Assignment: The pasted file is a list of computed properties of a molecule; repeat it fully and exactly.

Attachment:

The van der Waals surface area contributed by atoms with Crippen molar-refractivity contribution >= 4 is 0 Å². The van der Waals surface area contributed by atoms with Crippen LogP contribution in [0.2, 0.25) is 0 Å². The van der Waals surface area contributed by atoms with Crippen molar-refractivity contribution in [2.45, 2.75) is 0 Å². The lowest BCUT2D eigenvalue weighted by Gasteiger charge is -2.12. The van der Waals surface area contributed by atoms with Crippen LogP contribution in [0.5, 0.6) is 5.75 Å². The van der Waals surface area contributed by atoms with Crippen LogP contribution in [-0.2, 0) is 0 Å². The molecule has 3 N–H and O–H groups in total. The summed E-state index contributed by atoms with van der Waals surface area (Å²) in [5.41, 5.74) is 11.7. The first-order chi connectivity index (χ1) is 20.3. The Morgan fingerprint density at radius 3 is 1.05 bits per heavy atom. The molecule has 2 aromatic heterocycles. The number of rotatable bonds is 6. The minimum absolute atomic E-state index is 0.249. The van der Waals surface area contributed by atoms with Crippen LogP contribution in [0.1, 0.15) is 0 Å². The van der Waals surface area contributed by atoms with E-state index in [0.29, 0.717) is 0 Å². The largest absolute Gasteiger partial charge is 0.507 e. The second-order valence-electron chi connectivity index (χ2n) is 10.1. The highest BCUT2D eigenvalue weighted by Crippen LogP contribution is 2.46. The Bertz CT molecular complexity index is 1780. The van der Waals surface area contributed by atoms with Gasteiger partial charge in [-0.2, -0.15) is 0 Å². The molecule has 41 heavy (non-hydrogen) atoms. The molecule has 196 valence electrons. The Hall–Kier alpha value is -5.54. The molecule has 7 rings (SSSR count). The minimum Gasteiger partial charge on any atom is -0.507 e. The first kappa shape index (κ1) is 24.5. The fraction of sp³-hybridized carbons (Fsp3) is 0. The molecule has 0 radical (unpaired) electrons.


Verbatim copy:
The van der Waals surface area contributed by atoms with Crippen molar-refractivity contribution >= 4 is 0 Å². The van der Waals surface area contributed by atoms with Crippen LogP contribution in [0.2, 0.25) is 0 Å². The van der Waals surface area contributed by atoms with Crippen molar-refractivity contribution in [2.45, 2.75) is 0 Å². The lowest BCUT2D eigenvalue weighted by Gasteiger charge is -2.12. The van der Waals surface area contributed by atoms with Crippen LogP contribution in [0.5, 0.6) is 5.75 Å². The van der Waals surface area contributed by atoms with Crippen LogP contribution in [-0.2, 0) is 0 Å². The molecule has 3 N–H and O–H groups in total. The summed E-state index contributed by atoms with van der Waals surface area (Å²) in [5.41, 5.74) is 11.7. The first-order chi connectivity index (χ1) is 20.3. The Morgan fingerprint density at radius 3 is 1.05 bits per heavy atom. The molecule has 2 aromatic heterocycles. The number of rotatable bonds is 6. The minimum absolute atomic E-state index is 0.249. The van der Waals surface area contributed by atoms with Crippen LogP contribution in [0.1, 0.15) is 0 Å². The van der Waals surface area contributed by atoms with E-state index in [0.29, 0.717) is 0 Å². The largest absolute Gasteiger partial charge is 0.507 e. The second-order valence-electron chi connectivity index (χ2n) is 10.1. The highest BCUT2D eigenvalue weighted by Crippen LogP contribution is 2.46. The Bertz CT molecular complexity index is 1780. The van der Waals surface area contributed by atoms with Gasteiger partial charge in [-0.2, -0.15) is 0 Å². The molecule has 41 heavy (non-hydrogen) atoms. The molecule has 196 valence electrons. The Hall–Kier alpha value is -5.54. The molecule has 7 rings (SSSR count). The minimum Gasteiger partial charge on any atom is -0.507 e. The first kappa shape index (κ1) is 24.5. The fraction of sp³-hybridized carbons (Fsp3) is 0. The molecule has 0 radical (unpaired) electrons.